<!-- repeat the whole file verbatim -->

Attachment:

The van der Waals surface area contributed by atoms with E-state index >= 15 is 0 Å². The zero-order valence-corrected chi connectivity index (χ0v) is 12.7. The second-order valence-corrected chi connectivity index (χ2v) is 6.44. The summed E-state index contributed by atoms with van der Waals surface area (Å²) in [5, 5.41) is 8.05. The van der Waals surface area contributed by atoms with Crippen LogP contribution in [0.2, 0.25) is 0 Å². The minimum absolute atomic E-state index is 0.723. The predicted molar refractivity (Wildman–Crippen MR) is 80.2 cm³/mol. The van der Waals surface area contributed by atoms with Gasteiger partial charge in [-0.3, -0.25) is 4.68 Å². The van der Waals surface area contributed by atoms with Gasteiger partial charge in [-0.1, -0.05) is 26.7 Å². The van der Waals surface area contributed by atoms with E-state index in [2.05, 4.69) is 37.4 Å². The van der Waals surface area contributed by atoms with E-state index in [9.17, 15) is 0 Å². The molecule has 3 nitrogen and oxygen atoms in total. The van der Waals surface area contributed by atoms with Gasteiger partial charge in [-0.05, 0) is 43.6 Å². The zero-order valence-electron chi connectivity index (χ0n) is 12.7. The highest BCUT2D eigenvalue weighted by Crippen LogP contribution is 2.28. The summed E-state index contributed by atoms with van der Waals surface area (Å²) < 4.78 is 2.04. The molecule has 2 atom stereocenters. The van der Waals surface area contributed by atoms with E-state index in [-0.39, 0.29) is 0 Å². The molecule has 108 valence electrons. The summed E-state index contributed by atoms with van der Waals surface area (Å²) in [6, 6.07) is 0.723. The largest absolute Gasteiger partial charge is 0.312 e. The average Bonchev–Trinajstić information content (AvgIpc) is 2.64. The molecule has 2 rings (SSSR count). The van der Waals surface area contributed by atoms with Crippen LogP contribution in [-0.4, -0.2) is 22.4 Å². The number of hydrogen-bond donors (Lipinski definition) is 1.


The van der Waals surface area contributed by atoms with E-state index >= 15 is 0 Å². The zero-order valence-corrected chi connectivity index (χ0v) is 12.7. The second-order valence-corrected chi connectivity index (χ2v) is 6.44. The summed E-state index contributed by atoms with van der Waals surface area (Å²) in [5, 5.41) is 8.05. The van der Waals surface area contributed by atoms with Crippen LogP contribution in [0.2, 0.25) is 0 Å². The minimum absolute atomic E-state index is 0.723. The predicted molar refractivity (Wildman–Crippen MR) is 80.2 cm³/mol. The van der Waals surface area contributed by atoms with Gasteiger partial charge in [-0.3, -0.25) is 4.68 Å². The van der Waals surface area contributed by atoms with Gasteiger partial charge in [-0.1, -0.05) is 26.7 Å². The van der Waals surface area contributed by atoms with E-state index in [2.05, 4.69) is 37.4 Å². The van der Waals surface area contributed by atoms with E-state index in [9.17, 15) is 0 Å². The molecule has 3 nitrogen and oxygen atoms in total. The van der Waals surface area contributed by atoms with Gasteiger partial charge in [-0.05, 0) is 43.6 Å². The zero-order valence-electron chi connectivity index (χ0n) is 12.7. The highest BCUT2D eigenvalue weighted by Crippen LogP contribution is 2.28. The summed E-state index contributed by atoms with van der Waals surface area (Å²) < 4.78 is 2.04. The molecule has 2 atom stereocenters. The van der Waals surface area contributed by atoms with E-state index in [-0.39, 0.29) is 0 Å². The molecule has 108 valence electrons. The summed E-state index contributed by atoms with van der Waals surface area (Å²) in [6, 6.07) is 0.723. The largest absolute Gasteiger partial charge is 0.312 e. The average Bonchev–Trinajstić information content (AvgIpc) is 2.64. The molecule has 2 rings (SSSR count). The van der Waals surface area contributed by atoms with Crippen LogP contribution in [-0.4, -0.2) is 22.4 Å². The number of hydrogen-bond donors (Lipinski definition) is 1.